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Unipec joins Exxon embargo on vessels linked to Venezuela

Contract clause seen by Lloyd’s List reveals how the charterer is now forcing owners to carry all risk associated with Venezuela

Unipec, the world’s largest dirty tanker spot charterer, appears to have halted chartering vessels that have had any business links with Venezuela, including port calls, within a 12-month period. The move, which matches the same decision by ExxonMobil last week, comes amid already tightened tonnage and 11-year tanker rate highs

CHINESE energy trading giant Unipec has matched ExxonMobil’s move to stop chartering any vessels that have conducted business with Venezuela within a 12-month time span, Lloyd’s List understands.

The decision by the world’s largest charterer of dirty spot tonnage is likely to accelerate increases in soaring tanker rates, which have hit 11-year highs this week as US sanctions against Iran and Venezuela have created an imbalance in the market.

More on sanctions

With the US administration's "maximum pressure" campaign continuing against Iran and sanctions placed on Venezuela we examine the impact of this sanctions and the pain of them on the shipping industry and wider implications for the maritime community including finance, insurance, law and government

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A contract clause text believed to be issued by Unipec, and seen by Lloyd’s List, reveals how the charterer is now forcing owners to carry all risk associated with Venezuela and effectively halts any association with ships that have had links to Venezuela in the past year.

“Owners warrant that the performing vessels has not within the previous one year from the date of this charter party called at a port or place in Venezuela, carried any cargoes to or from Venezuela, or been charter to or otherwise associated with any party identified in respect of any Venezuelan sanctions regime, including those of the UN/UK/EU/USA,” the text reads.

Lloyd’s List understands the clause was issued by Unipec within the past week and the implications of the decision, the details of which matches ExxonMobil’s contract clause very closely, implies more than 200 tankers could be affected, dramatically tightening the already limited list of vessels immediately available for hire.

As of this week, some 88 very large crude carriers had called at Venezuelan ports and 115 suezmaxes had called at ports and loaded crude from anchorage zones within its waters in the past 12 months according to Lloyd’s List Intelligence data.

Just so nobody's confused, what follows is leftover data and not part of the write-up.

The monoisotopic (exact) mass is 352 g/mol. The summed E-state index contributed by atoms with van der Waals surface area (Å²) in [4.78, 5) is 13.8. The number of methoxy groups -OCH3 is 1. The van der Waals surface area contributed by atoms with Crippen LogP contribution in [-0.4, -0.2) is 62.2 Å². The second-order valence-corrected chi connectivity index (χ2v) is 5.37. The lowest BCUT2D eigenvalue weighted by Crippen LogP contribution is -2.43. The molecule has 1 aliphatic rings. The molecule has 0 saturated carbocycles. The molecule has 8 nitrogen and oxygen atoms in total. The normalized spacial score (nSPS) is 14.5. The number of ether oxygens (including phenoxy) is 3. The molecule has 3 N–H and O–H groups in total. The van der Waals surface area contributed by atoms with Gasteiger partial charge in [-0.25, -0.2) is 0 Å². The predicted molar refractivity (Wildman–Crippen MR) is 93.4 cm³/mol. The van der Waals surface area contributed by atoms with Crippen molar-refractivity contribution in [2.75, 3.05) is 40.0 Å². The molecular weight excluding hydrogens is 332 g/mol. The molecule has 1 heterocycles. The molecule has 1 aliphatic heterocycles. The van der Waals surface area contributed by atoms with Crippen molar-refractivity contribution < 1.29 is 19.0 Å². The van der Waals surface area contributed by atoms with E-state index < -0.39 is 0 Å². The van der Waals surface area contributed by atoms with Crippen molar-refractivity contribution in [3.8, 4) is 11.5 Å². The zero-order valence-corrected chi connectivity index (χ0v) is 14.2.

The US government issued new sanctions against Venezuela in early 2019, banning US companies from importing Venezuelan crude and banning imports of naphtha.  

With these two major decisions relating first to Venezuela and second to the US sanctions against Cosco tankers’ business, tanker rates have reached heights in some routes that have not been seen in more than a decade.

By Thursday afternoon, the Baltic Tanker Index showed that rates for tankers on routes from the Middle East Gulf to China and Singapore both climbed by around 28% day on day to $158,030 and $162,048 per day, respectively.

US Gulf to China rates also continued to rise, remaining above $100,000.

Unipec, which is a subsidiary of Chinese energy producer Sinopec, was the largest charterer of VLCCs in the first of half 2019, according to Poten & Partners.

The contract clause effectively gives Unipec the right to cancel the charter contract immediately without any liability.

The vessel owner also has to agree to protect charterers against an extensive list of specified financial damages and any legal penalties that come its way due to the owners violating this clause or sanctions on Venezuela.


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News of ExxonMobil applying the same clause to vessels it charters emerged earlier this week, further pushing up tanker rates that have been boosted by US sanctions on Cosco’s tanker business.

As many as 150 tankers beneficially owned by Chinese sipping giant Cosco are being shunned by refiners and traders, after the US administration sanctioned two Cosco subsidiaries on September 25.

A charter contract clause text believed to be issued by SeaRiver Maritime, Exxon Mobil’s fully owned shipping outfit, and seen by Lloyd’s List confirms that the company is also avoiding charters with vessels that have conducted business with Venezuela within the past year.

The clause uses the same language as the one believed to be issued by Unipec.

Lloyd’s List has approached both ExxonMobil and Unipec for comment, but neither company was immediately available to confirm the authenticity of the contract clauses which are now being circulated by brokers.

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